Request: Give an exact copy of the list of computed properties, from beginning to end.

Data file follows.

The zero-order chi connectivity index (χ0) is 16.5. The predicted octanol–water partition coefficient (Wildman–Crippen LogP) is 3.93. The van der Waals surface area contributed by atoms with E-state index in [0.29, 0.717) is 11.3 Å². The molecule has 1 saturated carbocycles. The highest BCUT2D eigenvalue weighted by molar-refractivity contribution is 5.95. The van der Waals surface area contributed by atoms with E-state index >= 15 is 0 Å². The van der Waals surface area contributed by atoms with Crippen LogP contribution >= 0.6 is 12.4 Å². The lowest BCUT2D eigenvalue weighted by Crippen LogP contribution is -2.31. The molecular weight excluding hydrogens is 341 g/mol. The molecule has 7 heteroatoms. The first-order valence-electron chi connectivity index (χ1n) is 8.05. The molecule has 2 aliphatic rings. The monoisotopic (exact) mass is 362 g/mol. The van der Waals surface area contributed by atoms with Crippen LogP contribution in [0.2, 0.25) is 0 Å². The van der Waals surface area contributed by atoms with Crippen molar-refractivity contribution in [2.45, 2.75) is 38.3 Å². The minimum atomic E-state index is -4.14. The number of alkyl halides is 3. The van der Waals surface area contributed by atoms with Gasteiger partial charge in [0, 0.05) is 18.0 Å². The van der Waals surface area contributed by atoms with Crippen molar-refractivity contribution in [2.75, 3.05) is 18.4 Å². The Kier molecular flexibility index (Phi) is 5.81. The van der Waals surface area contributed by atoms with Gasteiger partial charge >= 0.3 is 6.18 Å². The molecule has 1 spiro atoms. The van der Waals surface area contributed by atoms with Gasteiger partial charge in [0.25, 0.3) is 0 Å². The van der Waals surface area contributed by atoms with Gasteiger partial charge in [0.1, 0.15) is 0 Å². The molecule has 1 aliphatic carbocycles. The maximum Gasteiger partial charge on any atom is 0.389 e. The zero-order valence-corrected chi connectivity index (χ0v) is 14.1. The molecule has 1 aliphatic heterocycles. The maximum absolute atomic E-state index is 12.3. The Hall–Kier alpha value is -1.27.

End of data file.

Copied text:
The zero-order chi connectivity index (χ0) is 16.5. The predicted octanol–water partition coefficient (Wildman–Crippen LogP) is 3.93. The van der Waals surface area contributed by atoms with E-state index in [0.29, 0.717) is 11.3 Å². The molecule has 1 saturated carbocycles. The highest BCUT2D eigenvalue weighted by molar-refractivity contribution is 5.95. The van der Waals surface area contributed by atoms with E-state index >= 15 is 0 Å². The van der Waals surface area contributed by atoms with Crippen LogP contribution >= 0.6 is 12.4 Å². The lowest BCUT2D eigenvalue weighted by Crippen LogP contribution is -2.31. The molecular weight excluding hydrogens is 341 g/mol. The molecule has 7 heteroatoms. The first-order valence-electron chi connectivity index (χ1n) is 8.05. The molecule has 2 aliphatic rings. The monoisotopic (exact) mass is 362 g/mol. The van der Waals surface area contributed by atoms with Crippen LogP contribution in [0.2, 0.25) is 0 Å². The van der Waals surface area contributed by atoms with Crippen molar-refractivity contribution in [2.45, 2.75) is 38.3 Å². The minimum atomic E-state index is -4.14. The number of alkyl halides is 3. The van der Waals surface area contributed by atoms with Gasteiger partial charge in [0, 0.05) is 18.0 Å². The van der Waals surface area contributed by atoms with Crippen molar-refractivity contribution in [2.75, 3.05) is 18.4 Å². The Kier molecular flexibility index (Phi) is 5.81. The van der Waals surface area contributed by atoms with Gasteiger partial charge >= 0.3 is 6.18 Å². The molecule has 1 spiro atoms. The van der Waals surface area contributed by atoms with Gasteiger partial charge in [0.25, 0.3) is 0 Å². The van der Waals surface area contributed by atoms with Gasteiger partial charge in [0.1, 0.15) is 0 Å². The molecule has 1 aliphatic carbocycles. The maximum Gasteiger partial charge on any atom is 0.389 e. The zero-order valence-corrected chi connectivity index (χ0v) is 14.1. The molecule has 1 aliphatic heterocycles. The maximum absolute atomic E-state index is 12.3. The Hall–Kier alpha value is -1.27.